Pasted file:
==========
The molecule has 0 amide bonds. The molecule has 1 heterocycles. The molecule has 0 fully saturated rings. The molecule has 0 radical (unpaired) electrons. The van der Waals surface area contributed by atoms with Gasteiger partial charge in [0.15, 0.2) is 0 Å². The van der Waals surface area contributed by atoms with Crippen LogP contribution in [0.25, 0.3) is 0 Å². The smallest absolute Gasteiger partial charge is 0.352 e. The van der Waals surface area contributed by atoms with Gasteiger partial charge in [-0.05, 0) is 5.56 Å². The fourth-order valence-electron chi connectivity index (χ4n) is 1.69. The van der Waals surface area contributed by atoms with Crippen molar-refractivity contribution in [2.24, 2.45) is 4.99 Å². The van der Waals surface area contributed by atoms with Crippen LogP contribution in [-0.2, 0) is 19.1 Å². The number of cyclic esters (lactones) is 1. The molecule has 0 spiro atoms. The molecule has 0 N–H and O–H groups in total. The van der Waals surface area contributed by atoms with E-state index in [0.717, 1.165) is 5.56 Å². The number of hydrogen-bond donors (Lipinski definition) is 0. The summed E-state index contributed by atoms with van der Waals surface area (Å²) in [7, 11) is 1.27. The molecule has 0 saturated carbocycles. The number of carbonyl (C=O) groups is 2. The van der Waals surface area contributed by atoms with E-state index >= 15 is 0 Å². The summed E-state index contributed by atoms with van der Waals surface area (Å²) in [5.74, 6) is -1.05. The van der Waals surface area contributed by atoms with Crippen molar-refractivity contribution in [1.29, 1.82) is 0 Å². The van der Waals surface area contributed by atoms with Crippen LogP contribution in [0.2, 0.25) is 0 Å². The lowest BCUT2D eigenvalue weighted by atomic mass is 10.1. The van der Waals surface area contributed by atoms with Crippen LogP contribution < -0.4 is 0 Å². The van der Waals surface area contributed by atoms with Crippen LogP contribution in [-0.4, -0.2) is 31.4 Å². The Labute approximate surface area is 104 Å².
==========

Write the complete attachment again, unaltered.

The molecule has 0 amide bonds. The molecule has 1 heterocycles. The molecule has 0 fully saturated rings. The molecule has 0 radical (unpaired) electrons. The van der Waals surface area contributed by atoms with Gasteiger partial charge in [0.15, 0.2) is 0 Å². The van der Waals surface area contributed by atoms with Crippen LogP contribution in [0.25, 0.3) is 0 Å². The smallest absolute Gasteiger partial charge is 0.352 e. The van der Waals surface area contributed by atoms with Gasteiger partial charge in [-0.05, 0) is 5.56 Å². The fourth-order valence-electron chi connectivity index (χ4n) is 1.69. The van der Waals surface area contributed by atoms with Crippen molar-refractivity contribution in [2.24, 2.45) is 4.99 Å². The van der Waals surface area contributed by atoms with Crippen LogP contribution in [-0.2, 0) is 19.1 Å². The number of cyclic esters (lactones) is 1. The molecule has 0 spiro atoms. The molecule has 0 N–H and O–H groups in total. The van der Waals surface area contributed by atoms with E-state index in [0.717, 1.165) is 5.56 Å². The number of hydrogen-bond donors (Lipinski definition) is 0. The summed E-state index contributed by atoms with van der Waals surface area (Å²) in [7, 11) is 1.27. The molecule has 0 saturated carbocycles. The number of carbonyl (C=O) groups is 2. The van der Waals surface area contributed by atoms with E-state index >= 15 is 0 Å². The summed E-state index contributed by atoms with van der Waals surface area (Å²) in [5.74, 6) is -1.05. The van der Waals surface area contributed by atoms with Crippen molar-refractivity contribution in [1.29, 1.82) is 0 Å². The van der Waals surface area contributed by atoms with Crippen LogP contribution in [0.2, 0.25) is 0 Å². The lowest BCUT2D eigenvalue weighted by atomic mass is 10.1. The van der Waals surface area contributed by atoms with Crippen LogP contribution < -0.4 is 0 Å². The van der Waals surface area contributed by atoms with Crippen LogP contribution in [-0.4, -0.2) is 31.4 Å². The Labute approximate surface area is 104 Å².